Yoga for Seniors
A practice suitable for all ages and all abilities.
- strengthen muscles
- increase flexibility
- improve balance & reduce risk of falls
- improve immune function
- improve posture
- improve lung function and lead to slower and deeper breathing
- improves circulation
- improves joint health and strengthens bones
- promotes weight loss
- lowers blood pressure and improves cholesterol
- improves digestion
- pain relief and management
The use of modifications, variations and props allows students of all ages to participate in and enjoy classes.
Tabitha's own experience with arthritis gives her personal experience and interest in the therapeutic application of practice in alleviating pain, stiffness and other symptoms. Exercise referral in association with your GP is also available. For more information please discuss with the teacher and your GP.
Available for small groups, one-to-one and yoga therapy.
The many benefits are said to include the slowing – or even slowly reversing – of the aging process. It is said it is more accurate to judge age by the flexibility of the spine rather than in years!
There are increasing amounts of scientific research showing positive effects of yoga practice for everything from depression and anxiety to heart issues. It has been shown to help alleviate or reduce many health concerns of the sedentary and the older adult population. These may include
- Decreased social activities
- reduced joint flexibility
- lack of balance/coordination
- back pain
- high blood pressure
- increased body fat, especially around the middle
- decreased muscle & strength
- breathing difficulties
- poor blood circulation
- vision problems
- chronic pain
- stress &/or anxiety-related symptoms
- insomnia/difficulty sleeping
Use it or lose it…
As we grow older, we typically move less. The less we move, the more we can stiffen up, lose muscle mass and become susceptible we become to a variety of ailments. Extended periods of sitting lead to muscular shortening, tightening and weakening, and also lack of balance that increases the risk of falls. Complications resulting from falls can lead to other serious problems, and often even lower levels of activity as confidence and fitness decrease. Lack of weight-bearing activity contributes to osteoporosis. Lack of movement and stretching leads to joint deterioration and loss of flexibility, this can also increase arthritic pain and stiffness.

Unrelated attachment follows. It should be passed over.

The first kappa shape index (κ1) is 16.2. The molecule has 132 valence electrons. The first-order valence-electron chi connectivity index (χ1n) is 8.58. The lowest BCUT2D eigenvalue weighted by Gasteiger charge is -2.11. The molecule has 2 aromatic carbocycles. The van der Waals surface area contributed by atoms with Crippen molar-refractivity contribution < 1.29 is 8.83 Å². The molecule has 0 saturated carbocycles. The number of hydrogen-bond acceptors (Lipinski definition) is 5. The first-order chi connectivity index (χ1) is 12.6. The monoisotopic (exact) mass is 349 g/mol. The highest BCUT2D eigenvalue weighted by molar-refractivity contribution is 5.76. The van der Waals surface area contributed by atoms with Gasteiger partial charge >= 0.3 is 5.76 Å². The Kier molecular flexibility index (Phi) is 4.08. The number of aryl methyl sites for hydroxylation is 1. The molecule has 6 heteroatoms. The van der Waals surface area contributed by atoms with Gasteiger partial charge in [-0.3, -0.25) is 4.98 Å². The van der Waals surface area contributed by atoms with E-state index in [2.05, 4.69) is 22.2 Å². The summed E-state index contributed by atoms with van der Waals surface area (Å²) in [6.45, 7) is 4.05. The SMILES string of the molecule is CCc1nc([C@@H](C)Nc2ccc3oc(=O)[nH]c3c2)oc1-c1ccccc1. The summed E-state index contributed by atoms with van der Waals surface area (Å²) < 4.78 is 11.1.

Both as a society and individually we are changing our attitude to what is appropriate behavior! A few decades ago retirement may have implied quietly pottering around the garden or seeing grandchildren at weekends whereas modern retirees are traveling the world, discovering new hobbies, bungee jumping and generally behaving like they are not restricted by their physical age in years. The latest research shows that how we age has more to do with our beliefs and mindset about aging than any other factor. This demonstrates how consciousness affects our health in general; if we expect to feel weak and fragile then we will! Gerontologists are proving that remaining active throughout life helps prevent muscle and skeletal tissue loss. The two oldest sisters in the USA, Sarah and Elizabeth Delany, have been photographed (then ages 102 and 104) with one practicing Shoulderstand, the other stretching in a pose with one foot behind her head. This highlights how using our bodies helps stop them deteriorating and becoming weaker!
'We need to change our idea of what aging is. If I know my biological potential is 130 years, then I don't consider myself middle-aged until I'm 65. . . . One of the great principles of mind/body medicine is that expectancies determine outcome. If you expect to remain strong in old age, you will.' (Deepak Chopra M.D., Ageless Body, Timeless Mind)
Below are some links to articles & research on different health concerns...click on the link and the article will open in a new window